Batman: Caped Crusader Just Revealed New Versions of Classic Dark Knight Characters

The first look at the cartoon series Batman: Caped Crusader features classic costumes and some all-new designs.

Batman: Caped Crusader - Selina Kyle and Bruce Wayne
Photo: Prime Video.

As wonderful as X-Men ’97 has been, even the most devoted Marvel Zombie has to admit that the gold standard of superhero animation remains Batman: The Animated Series. Created by Bruce Timm and Eric Radomski, the show told some of the all-time greatest stories about the Dark Knight, and even launched an ongoing universe with Justice League, Batman Beyond, and Static Shock.

So when Warner Bros. announced Batman: Caped Crusader from Timm, fans took notice, especially with J.J. Abrams and The Batman director Matt Reeves on board as producers. Despite a near disaster when Warner Bros. CEO David Zaslav declined to distribute the completed series, as is his wont, the show found a home on Amazon Prime Video.

Even better, we now know when the series is premiering on the streamer: Aug. 1. We also have our first look at the characters and setting of Batman: The Caped Crusader, which blends the familiar with the all-new designs.

Batman: Caped Crusader - Dr. Harleen Quinzel
Photo: Prime Video

Gotham City

Where Batman: The Animated Series, like the Tim Burton Batman movies that inspired it, remained ambiguous about its time frame, Caped Crusader is committing. Leaning into the character’s roots in early DC Comics and film noir, the show will take place in the 1940s.

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“James [Tucker, character designer] and I are both really big fans of movies from that era, so we decided to really lean into that in terms of the clothes, the cars, the architecture, and the level of technology,” Timm told EW. “Early on, we decided there would be no computers and no cell phones. That changed everything.”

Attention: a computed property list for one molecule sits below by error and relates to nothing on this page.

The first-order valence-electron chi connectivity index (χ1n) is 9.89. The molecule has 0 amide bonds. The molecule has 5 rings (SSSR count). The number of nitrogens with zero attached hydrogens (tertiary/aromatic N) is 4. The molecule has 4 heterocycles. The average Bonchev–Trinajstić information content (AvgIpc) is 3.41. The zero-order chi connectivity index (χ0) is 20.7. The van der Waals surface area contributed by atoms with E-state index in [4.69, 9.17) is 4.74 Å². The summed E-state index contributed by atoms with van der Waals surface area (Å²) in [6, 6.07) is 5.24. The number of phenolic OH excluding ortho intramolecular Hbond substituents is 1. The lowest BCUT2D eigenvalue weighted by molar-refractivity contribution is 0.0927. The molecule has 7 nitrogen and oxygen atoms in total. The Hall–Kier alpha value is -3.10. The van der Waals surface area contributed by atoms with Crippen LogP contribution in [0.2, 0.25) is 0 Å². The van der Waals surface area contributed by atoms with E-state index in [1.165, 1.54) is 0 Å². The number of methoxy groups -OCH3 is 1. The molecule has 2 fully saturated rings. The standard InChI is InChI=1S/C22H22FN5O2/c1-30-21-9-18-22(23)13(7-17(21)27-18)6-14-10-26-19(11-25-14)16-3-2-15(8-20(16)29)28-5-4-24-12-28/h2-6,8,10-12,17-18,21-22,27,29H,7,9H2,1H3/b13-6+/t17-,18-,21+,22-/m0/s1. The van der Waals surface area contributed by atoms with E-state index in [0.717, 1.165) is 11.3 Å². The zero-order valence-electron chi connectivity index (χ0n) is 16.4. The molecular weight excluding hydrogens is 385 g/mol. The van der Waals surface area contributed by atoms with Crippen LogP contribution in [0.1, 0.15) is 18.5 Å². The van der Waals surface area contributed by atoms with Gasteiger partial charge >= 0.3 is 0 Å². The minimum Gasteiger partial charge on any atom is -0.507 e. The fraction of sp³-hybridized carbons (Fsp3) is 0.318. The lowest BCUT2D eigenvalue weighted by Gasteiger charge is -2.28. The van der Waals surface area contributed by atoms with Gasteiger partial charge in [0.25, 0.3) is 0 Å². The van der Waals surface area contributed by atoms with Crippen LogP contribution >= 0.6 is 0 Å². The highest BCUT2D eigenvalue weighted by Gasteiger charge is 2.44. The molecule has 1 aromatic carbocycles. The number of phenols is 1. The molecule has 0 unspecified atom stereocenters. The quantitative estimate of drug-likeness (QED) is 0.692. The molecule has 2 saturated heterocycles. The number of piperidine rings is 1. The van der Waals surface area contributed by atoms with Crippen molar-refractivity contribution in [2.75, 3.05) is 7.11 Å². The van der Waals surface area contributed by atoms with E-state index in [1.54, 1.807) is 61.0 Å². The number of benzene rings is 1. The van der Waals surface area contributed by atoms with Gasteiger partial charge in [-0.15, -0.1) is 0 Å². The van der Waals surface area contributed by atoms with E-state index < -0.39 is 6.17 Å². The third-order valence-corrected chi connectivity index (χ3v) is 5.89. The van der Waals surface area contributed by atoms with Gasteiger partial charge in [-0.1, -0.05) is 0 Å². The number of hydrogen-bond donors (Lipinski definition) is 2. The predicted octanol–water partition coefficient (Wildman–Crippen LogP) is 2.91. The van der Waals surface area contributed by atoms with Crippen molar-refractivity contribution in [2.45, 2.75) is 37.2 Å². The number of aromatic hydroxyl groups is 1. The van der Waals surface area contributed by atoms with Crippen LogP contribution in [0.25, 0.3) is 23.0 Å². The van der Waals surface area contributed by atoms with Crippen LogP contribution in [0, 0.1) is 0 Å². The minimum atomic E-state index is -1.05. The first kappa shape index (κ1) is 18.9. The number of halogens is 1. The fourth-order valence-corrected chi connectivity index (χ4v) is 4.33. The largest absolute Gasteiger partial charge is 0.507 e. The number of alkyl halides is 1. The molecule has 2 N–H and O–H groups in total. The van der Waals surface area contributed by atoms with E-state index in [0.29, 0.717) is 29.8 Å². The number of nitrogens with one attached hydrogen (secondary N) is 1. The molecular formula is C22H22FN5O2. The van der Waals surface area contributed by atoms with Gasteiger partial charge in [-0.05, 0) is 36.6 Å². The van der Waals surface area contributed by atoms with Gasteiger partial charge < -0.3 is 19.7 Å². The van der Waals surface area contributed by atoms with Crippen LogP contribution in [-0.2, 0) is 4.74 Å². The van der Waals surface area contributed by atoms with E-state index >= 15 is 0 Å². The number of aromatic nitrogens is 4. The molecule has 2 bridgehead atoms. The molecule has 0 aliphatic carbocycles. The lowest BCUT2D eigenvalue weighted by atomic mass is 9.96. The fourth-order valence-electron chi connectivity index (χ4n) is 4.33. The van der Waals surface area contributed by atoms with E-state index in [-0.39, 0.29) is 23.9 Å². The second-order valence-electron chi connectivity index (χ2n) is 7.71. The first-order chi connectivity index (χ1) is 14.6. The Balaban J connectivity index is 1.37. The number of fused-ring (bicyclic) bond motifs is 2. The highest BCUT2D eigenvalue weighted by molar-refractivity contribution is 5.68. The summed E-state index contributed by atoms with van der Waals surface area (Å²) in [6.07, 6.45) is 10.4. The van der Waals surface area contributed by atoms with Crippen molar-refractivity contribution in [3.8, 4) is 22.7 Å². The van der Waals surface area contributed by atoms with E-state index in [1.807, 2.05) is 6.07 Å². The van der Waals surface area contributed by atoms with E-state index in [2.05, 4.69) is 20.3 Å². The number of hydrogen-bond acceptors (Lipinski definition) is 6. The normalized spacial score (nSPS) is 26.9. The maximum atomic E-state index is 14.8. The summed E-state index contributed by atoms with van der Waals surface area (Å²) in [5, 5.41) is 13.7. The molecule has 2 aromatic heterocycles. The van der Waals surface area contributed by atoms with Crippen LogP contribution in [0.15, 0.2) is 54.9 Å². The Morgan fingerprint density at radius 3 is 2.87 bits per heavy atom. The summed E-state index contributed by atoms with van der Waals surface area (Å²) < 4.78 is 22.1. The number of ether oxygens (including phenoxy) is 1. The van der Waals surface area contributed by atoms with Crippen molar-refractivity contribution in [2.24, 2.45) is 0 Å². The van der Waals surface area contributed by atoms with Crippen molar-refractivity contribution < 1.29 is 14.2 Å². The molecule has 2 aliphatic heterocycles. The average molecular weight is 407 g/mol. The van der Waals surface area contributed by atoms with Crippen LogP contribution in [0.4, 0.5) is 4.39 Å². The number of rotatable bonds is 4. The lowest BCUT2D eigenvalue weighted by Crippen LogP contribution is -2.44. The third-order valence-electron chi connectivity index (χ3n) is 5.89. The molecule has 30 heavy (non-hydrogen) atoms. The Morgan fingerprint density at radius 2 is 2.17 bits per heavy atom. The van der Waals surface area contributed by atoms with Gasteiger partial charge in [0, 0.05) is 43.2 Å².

Thus, there’s a classic Hollywood gleam to the characters and the city, complete with matinee idol and screen-siren charm of Bruce Wayne and Selina Kyle.

Batman: Caped Crusader - First Look
Photo: Prime Video


With a lithe body instead of the barrel-chested figures of The Animated Series, the new Batman certainly jumps out at viewers. Then again, “new” may not be the right word. With his tiny gloves and outwardly pointed ears, this Caped Crusader has a lot in common with the original Bill Finger and Bob Kane design that debuted in 1939’s Detective Comics #27.

At this point, it’s not clear if Caped Crusader will be another Year One-type story, but with Timm and Tucker taking their cues from Golden Age comics, it seems likely. To that end, the show will avoid the psychological complexity that writers have given Bruce Wayne over the years, making him a distinct and interesting character. Timm has a more straightforward take for Caped Crusader.

“He’s a really weird human being. He’s not obsessed with his parents’ murder, but it changed him in a way where he’s still not adjusted to being a human being,” Timm explained. “He’s literally Batman; inside, that’s who he is. Whenever he’s Bruce Wayne, that’s not just him with a mask off, that’s him wearing a person suit. He’s trying to pretend to be something that he’s not.”

Batman: Caped Crusader - Catwoman
Photo: Prime Video


Like Batman, Catwoman goes back to her roots. Gone are the black or gray skin-tight suits she sported in other shows and movies.